Why MOSI must be saved


I live in a city where the Industrial Revolution was born, about which Elizabeth Gaskell wrote her “state of England” novels Mary Barton and North and South. A city where Marx and Engels met in the library of Chethams, the oldest free public library in the world, and hammered out ways to change the world. A city where Rutherford split the atom and Turing invented the computer. A city where, in the 1830s, the world’s first passenger steam train ran.

I am proud of being a Mancunian and I’ve every right to be. In America even one of the achievements above would probably merit a major tourist attraction.

The station where that train ran is now part of the Museum of Science and Industry, a wonderful vibrant place where our scientific and industrial heritage is showcased. It is visited all year round by local school parties and families. It is a great place and if it had not been starved of funds it would be greater still.

And now it is threatened with closure, so that the Science Museum in London can stay open.

This is wrong. It is deeply wrong, and here are just a few reasons why:

  • Regional inequality, and the economic dominance of the South East, is making is an ever more divided nation. In the early days of Manchester’s greatness, Benjamin Disraeli spoke of English society, with its deep social divisions, rapid urbanisation and terrible poverty as “two nations between whom there is no intercourse and no sympathy; who are as ignorant of each other’s habits, thoughts, and feelings, as if they were dwellers in different zones, or inhabitants of different planets. The rich and the poor.”
    That is a picture of our country that many would recognise today.

  • Politicians wring their hands as they see far too few schoolchildren taking an enthusiastic interest in science and engineering and a lack of postgraduate and early career opportunities driving our best scientists abroad. How on earth can we aspire to encourage the next generation of scientists if they are ignorant of the achievements that shaped our modern world?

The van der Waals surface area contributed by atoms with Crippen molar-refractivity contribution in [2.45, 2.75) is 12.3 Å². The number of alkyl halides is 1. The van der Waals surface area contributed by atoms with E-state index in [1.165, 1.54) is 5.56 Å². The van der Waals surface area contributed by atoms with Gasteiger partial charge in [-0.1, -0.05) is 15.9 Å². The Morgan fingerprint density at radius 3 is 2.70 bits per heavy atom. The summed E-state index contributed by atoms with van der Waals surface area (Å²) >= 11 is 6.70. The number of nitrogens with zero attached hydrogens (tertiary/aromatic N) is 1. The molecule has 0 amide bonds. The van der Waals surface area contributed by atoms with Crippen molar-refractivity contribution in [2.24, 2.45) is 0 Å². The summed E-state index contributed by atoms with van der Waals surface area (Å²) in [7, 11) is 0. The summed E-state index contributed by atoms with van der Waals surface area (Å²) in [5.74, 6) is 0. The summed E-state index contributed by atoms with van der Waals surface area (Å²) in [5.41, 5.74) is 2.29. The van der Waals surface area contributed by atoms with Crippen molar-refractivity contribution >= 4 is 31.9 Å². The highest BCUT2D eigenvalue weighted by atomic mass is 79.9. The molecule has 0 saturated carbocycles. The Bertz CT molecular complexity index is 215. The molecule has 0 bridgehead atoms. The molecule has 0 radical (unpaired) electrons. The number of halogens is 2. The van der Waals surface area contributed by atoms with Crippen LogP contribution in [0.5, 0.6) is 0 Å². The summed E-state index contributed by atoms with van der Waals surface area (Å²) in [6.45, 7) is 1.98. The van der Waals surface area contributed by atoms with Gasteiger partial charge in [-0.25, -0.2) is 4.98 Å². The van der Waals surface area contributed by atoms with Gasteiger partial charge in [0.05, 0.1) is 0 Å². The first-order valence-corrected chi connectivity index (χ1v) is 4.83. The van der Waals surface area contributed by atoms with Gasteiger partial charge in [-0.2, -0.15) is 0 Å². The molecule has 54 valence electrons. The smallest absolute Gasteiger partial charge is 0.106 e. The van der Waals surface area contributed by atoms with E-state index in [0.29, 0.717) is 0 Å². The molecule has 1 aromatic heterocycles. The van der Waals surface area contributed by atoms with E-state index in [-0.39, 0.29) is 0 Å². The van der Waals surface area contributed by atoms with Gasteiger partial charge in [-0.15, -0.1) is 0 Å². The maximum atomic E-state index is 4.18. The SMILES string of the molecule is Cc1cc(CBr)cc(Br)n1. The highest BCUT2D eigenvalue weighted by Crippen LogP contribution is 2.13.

• MOSI, along with our other vibrant museums and attractions (we even have a museum of football!) give Manchester a cultural heritage second to none and bring many tourists, local, national and international, to our great city. We should be celebrating our past, not putting it in mothballs! There’s more to Manchester than the Stone Roses and Manchester United! And it only takes two hours to get here from London by train.
  • Most important of all, if we go on closing down places like MOSI, we are further impoverishing the already very limited opportunities of low-income families to have a good day out. It may surprise rich Tories, but if you’re struggling to make ends meet the summer holidays are very long and even finding a few quid for a trip to the park and ice creams can be impossible, let alone a holiday. Do we want more riots? More disaffected, bored, directionless kids? I don’t think so.

I’m sure others can think of many other arguments. In the end, I just love my city and I don’t want this to happen. My father was a student and later a lecturer in Metallurgy at Manchester University. My husband has had a distinguished career as a scientist and is now a Professor there. My children had great fun at MOSI when they were growing up. And I work with children, and I know how important it is to engage them with science, and with their heritage. Manchester is an exciting, diverse, multicultural and vibrant place.

If you agree with me, please sign one or both of the following petitions:


Manchester women – save MOSI


One thought on “Why MOSI must be saved

  1. I can’t believe that. I am a Mancunian and although I haven’t lived in the North West for years, we regularly drove over 100 miles to take Will who is home educated to Mosi. I’ve signed both petitions.

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